If you haven't heard of Michael Burry, you might know of him. He became famous for his big bets against the housing market, as well as being portrayed by Christian Bale in the movie The Big Short. He recently revealed an interesting position. Through options, he is betting on Cathie Wood's flagship ARK Innovation ETF (NYSEMKT: ARKK) to drop. 

Three holdings of Wood's fund I think may be especially at risk are Tesla (TSLA 1.50%), Coinbase (COIN 4.23%), and Beam Therapeutics (BEAM 3.49%). Here's why.

A child about to pop a bubble.

Image source: Getty Images.

1. Tesla

Tesla is up more than 1,000% in the last three years. That's despite revenue only increasing 138%.

There's no doubt that the company has quieted most of the doubters from its early days. It even surpassed 200,000 vehicles delivered in the most recent quarter -- which was a first.  It sounds like a lot, but context is important. The company still only claims 1.5% market share in the U.S. and about 1% in Europe and China. 

Despite being a smaller player in terms of market share, Tesla is the sixth largest company on the U.S. stock market. The disparity is reflected in each company's price-to-sales (P/S) ratio.

TSLA PS Ratio Chart

TSLA PS Ratio data by YCharts.

Add it up and it means a lot of the value is assigned to the company's potential. It could one day fulfill the hype. But if things turn sour in the market -- even temporarily -- the hopeful projections built into the stock price may get dialed back fast.

The stock is inextricably tied to Wood's ETF -- it is the top holding at 10% of the fund. With so much of its value pinned on the future and many shareholders sitting on enormous gains, don't be surprised if Tesla's stock gets hit especially hard alongside the ARK Innovation ETF.

2. Coinbase

Another stock that may experience a deep drawdown is Coinbase. Although the company has benefited from a sharp rise in cryptocurrency trading over the past year, it's hard to imagine the trend continuing.

A global pandemic gave rise to the spike in trading activity, and that's not something investors should expect to repeat. The company's second-quarter release paints a clear picture of the boom.

Trading Volume Q2 2021 Q2 2020 Change
Institutional $317 billion $17 billion 1,765%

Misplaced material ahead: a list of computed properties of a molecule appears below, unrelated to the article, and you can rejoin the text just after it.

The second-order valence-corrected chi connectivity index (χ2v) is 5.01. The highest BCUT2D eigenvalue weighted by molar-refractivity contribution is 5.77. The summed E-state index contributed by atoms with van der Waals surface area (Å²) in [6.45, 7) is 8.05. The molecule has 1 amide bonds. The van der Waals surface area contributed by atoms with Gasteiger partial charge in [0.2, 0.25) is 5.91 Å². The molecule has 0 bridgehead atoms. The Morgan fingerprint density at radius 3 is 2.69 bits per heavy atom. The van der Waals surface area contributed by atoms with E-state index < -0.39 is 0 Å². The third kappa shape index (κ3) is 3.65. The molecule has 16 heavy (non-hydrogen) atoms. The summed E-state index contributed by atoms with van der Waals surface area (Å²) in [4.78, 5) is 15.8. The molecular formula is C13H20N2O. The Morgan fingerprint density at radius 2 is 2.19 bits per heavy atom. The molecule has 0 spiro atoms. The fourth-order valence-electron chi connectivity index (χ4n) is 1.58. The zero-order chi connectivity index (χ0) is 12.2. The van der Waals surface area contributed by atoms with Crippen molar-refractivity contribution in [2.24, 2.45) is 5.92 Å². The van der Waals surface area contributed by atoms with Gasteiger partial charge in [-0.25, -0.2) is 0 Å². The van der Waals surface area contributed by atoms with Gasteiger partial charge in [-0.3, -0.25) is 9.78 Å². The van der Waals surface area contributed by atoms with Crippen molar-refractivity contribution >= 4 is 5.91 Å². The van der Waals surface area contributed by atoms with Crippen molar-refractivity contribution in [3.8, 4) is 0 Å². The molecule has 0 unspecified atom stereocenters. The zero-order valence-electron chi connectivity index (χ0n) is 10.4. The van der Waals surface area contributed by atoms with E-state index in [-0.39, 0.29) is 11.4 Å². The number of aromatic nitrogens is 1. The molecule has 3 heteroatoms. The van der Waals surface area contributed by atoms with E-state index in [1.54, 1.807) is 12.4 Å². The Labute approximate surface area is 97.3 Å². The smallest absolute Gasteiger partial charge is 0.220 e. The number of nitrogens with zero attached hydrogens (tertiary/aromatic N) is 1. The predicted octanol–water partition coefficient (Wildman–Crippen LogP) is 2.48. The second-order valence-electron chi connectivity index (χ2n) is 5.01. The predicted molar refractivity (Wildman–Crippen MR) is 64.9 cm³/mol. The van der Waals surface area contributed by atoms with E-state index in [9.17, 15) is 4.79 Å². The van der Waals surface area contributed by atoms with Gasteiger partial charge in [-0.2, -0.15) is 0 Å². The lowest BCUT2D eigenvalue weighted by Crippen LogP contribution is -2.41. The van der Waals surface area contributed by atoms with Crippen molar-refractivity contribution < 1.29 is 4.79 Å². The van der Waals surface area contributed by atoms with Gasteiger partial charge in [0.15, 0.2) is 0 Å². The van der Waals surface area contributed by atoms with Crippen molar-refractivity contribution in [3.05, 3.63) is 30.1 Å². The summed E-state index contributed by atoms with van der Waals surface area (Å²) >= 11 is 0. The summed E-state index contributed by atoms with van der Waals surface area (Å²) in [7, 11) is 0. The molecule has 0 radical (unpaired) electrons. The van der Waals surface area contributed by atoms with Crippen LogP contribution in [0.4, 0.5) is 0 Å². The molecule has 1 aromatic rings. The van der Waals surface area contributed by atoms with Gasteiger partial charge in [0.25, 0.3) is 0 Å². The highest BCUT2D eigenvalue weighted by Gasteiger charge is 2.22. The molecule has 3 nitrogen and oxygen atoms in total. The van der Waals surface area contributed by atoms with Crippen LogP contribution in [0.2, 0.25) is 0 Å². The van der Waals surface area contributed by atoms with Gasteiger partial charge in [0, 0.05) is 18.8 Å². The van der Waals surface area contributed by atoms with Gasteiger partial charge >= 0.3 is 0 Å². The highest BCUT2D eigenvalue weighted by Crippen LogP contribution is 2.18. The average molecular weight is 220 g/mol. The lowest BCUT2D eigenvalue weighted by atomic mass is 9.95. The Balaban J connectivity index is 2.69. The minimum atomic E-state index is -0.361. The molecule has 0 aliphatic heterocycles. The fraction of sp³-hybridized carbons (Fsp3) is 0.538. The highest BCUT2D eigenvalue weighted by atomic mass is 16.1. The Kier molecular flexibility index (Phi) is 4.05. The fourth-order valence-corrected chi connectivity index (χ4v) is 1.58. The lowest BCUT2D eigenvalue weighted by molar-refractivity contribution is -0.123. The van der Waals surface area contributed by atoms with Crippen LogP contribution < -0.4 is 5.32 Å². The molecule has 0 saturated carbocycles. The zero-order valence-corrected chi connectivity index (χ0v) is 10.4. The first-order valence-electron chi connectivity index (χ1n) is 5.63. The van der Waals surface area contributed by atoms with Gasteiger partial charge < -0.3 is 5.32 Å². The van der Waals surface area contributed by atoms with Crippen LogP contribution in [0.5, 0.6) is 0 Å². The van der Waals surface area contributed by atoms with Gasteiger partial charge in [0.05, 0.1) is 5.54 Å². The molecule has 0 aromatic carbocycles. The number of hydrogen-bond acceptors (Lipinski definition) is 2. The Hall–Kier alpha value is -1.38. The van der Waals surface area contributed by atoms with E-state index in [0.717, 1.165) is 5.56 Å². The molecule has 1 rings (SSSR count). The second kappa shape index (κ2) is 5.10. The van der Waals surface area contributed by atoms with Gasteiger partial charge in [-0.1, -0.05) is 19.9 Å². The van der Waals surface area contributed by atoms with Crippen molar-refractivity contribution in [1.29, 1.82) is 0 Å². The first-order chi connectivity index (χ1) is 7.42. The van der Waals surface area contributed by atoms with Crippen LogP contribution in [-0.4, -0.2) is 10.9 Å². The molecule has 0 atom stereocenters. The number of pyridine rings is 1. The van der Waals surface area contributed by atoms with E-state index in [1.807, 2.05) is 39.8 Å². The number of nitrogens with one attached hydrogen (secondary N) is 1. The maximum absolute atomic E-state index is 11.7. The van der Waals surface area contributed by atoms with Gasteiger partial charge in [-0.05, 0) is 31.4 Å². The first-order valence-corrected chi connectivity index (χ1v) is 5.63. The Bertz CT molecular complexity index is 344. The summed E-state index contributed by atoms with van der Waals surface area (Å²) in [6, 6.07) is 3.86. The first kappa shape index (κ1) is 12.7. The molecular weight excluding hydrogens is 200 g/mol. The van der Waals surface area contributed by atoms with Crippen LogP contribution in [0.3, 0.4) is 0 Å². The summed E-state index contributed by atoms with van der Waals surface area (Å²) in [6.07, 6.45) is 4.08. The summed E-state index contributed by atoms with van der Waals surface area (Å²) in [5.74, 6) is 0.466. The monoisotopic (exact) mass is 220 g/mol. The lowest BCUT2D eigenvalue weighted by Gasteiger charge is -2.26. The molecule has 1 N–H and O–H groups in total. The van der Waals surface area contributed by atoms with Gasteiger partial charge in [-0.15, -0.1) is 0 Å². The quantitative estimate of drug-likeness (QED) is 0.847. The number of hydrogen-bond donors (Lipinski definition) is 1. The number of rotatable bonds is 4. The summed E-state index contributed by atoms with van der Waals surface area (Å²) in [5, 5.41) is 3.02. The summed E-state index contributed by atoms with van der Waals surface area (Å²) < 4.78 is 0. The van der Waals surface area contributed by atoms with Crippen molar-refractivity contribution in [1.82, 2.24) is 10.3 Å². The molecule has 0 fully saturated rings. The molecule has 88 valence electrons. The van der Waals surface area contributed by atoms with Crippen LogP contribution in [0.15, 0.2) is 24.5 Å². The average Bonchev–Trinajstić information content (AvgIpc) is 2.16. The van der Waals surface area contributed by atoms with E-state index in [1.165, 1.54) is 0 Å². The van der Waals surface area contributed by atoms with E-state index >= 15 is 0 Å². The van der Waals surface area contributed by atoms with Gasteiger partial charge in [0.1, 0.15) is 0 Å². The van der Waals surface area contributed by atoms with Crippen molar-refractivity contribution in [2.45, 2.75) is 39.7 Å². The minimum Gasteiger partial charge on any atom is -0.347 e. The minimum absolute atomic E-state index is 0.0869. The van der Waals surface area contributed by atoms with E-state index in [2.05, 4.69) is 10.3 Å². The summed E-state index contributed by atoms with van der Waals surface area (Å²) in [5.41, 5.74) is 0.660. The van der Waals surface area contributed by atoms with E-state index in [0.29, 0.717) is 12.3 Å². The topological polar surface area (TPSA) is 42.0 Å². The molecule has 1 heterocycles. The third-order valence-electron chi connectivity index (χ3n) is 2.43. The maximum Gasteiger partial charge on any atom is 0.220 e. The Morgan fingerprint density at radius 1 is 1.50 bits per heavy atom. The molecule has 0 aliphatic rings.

Retail $145 billion $11 billion 1,281%

Data source: Coinbase.

Surprisingly, institutions were more responsible for the spike in activity than retail traders. As for what was being traded, crypto assets other than Bitcoin were the focus. The rise since the second quarter of last year largely coincides with the $850 billion in economic stimulus American consumers received from three different government packages.

Asset Q2 2021 Trading Volume Q2 2020 Trading Vollume Change in Volume Change in Asset Price
Bitcoin $110.9 billion $16.0 billion 593% 296%
Ethereum  $120.1 billion $4.2 billion 2,760% 858%
Other crypto assets $231.0 billion $7.8 billion 2,862% 11,211%*

Data source: Coinbase; Y-Charts; *Dogecoin.

That sugar high might be responsible for the crypto marketplace's valuation. It's trading at a richer premium than most of its peers. 

CME PS Ratio Chart

CME PS Ratio data by YCharts.

Interestingly, CME Group is the only exchange that appears more expensive. It specializes in derivatives -- options like the ones Burry is using to bet against Cathie Wood. They can be used to hedge against risk but are viewed as risky financial instruments. Many use them to gamble on the short-term direction of an asset. Amidst the flurry of trading overall, CME Group's revenue was down year over year in the latest quarter. Perhaps the pseudo-gambling in the financial markets has moved to crypto.

As America gets back to work and the stimulus spending winds down, it wouldn't be surprising to see the interest and activity in cryptocurrency also wane. That would leave Coinbase vulnerable to a valuation more in line with peers -- that is, unless there's a fourth stimulus package.

3. Beam Therapeutics

Beam therapeutics is taking the next step in gene editing. The CRISPR-Cas9 method was made famous through books, TED Talks, and ultimately, a Nobel Prize in Chemistry. It's been described as a pair of genetic scissors, allowing scientists to locate and cut our DNA. 

Beam is taking it one step further by acting as an eraser and pencil. Through a chemical reaction, the company has developed a technique called base editing that allows the correction, modification, activation, and silencing of genes. By changing the base pairs -- A to G, C to T, and vice versa -- Beam is essentially rewriting DNA.

As you would imagine for an emerging biotechnology company, shares of Beam have been volatile. Just this year, the company has been up as much as 63% and down as much as 21%.

BEAM Chart

BEAM data by YCharts.

Although it isn't one of the larger holdings of the ARK Innovation ETF, the stock could be especially vulnerable in a sell-off because it has no revenue. In fact, it hasn't even filed an investigational new drug application (IND). That would be a first step before a new drug is tried on humans. Without one, investors are left to wonder if a potential therapy will ever enter clinical trials.

One thing they do know is that any revenue is years away. While I'm excited about the company and believe in its approach -- along with its impressive bench of innovative leaders -- I think its lack of commercial visibility will cause traders to exit the stock in a sell-off.